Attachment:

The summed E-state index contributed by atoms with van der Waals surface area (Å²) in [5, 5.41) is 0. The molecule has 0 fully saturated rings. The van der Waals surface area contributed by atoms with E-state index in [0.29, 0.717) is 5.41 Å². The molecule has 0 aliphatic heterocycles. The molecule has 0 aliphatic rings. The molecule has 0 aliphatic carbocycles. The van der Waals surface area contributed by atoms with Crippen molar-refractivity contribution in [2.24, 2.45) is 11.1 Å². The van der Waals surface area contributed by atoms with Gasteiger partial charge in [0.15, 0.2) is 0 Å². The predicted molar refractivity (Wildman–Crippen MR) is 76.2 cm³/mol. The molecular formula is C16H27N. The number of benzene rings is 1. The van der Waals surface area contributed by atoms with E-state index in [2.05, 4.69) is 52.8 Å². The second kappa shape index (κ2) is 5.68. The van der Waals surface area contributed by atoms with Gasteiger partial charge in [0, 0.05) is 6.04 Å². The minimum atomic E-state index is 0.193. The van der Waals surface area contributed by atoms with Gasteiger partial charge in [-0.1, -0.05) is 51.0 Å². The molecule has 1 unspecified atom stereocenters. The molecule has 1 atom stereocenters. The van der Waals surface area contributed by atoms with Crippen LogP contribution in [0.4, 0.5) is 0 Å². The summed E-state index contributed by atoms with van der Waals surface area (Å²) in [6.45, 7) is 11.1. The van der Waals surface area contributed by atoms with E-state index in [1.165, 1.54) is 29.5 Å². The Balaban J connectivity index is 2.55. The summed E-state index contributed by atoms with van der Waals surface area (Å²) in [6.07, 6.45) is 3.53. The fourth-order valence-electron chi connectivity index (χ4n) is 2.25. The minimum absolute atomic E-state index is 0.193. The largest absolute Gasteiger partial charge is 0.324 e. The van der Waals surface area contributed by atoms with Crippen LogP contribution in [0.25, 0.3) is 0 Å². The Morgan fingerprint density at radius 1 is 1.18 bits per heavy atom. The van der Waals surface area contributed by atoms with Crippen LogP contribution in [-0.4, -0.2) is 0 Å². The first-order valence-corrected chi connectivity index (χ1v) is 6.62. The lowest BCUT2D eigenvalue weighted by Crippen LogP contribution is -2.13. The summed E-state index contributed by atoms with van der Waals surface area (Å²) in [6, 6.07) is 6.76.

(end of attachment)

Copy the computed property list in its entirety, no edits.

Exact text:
The summed E-state index contributed by atoms with van der Waals surface area (Å²) in [5, 5.41) is 0. The molecule has 0 fully saturated rings. The van der Waals surface area contributed by atoms with E-state index in [0.29, 0.717) is 5.41 Å². The molecule has 0 aliphatic heterocycles. The molecule has 0 aliphatic rings. The molecule has 0 aliphatic carbocycles. The van der Waals surface area contributed by atoms with Crippen molar-refractivity contribution in [2.24, 2.45) is 11.1 Å². The van der Waals surface area contributed by atoms with Gasteiger partial charge in [0.15, 0.2) is 0 Å². The predicted molar refractivity (Wildman–Crippen MR) is 76.2 cm³/mol. The molecular formula is C16H27N. The number of benzene rings is 1. The van der Waals surface area contributed by atoms with E-state index in [2.05, 4.69) is 52.8 Å². The second kappa shape index (κ2) is 5.68. The van der Waals surface area contributed by atoms with Gasteiger partial charge in [0, 0.05) is 6.04 Å². The minimum atomic E-state index is 0.193. The van der Waals surface area contributed by atoms with Gasteiger partial charge in [-0.1, -0.05) is 51.0 Å². The molecule has 1 unspecified atom stereocenters. The molecule has 1 atom stereocenters. The van der Waals surface area contributed by atoms with Crippen LogP contribution in [0.4, 0.5) is 0 Å². The summed E-state index contributed by atoms with van der Waals surface area (Å²) in [6.45, 7) is 11.1. The van der Waals surface area contributed by atoms with E-state index in [1.165, 1.54) is 29.5 Å². The Balaban J connectivity index is 2.55. The summed E-state index contributed by atoms with van der Waals surface area (Å²) in [6.07, 6.45) is 3.53. The fourth-order valence-electron chi connectivity index (χ4n) is 2.25. The minimum absolute atomic E-state index is 0.193. The largest absolute Gasteiger partial charge is 0.324 e. The van der Waals surface area contributed by atoms with Crippen LogP contribution in [0.25, 0.3) is 0 Å². The Morgan fingerprint density at radius 1 is 1.18 bits per heavy atom. The van der Waals surface area contributed by atoms with Crippen LogP contribution in [-0.4, -0.2) is 0 Å². The first-order valence-corrected chi connectivity index (χ1v) is 6.62. The lowest BCUT2D eigenvalue weighted by Crippen LogP contribution is -2.13. The summed E-state index contributed by atoms with van der Waals surface area (Å²) in [6, 6.07) is 6.76.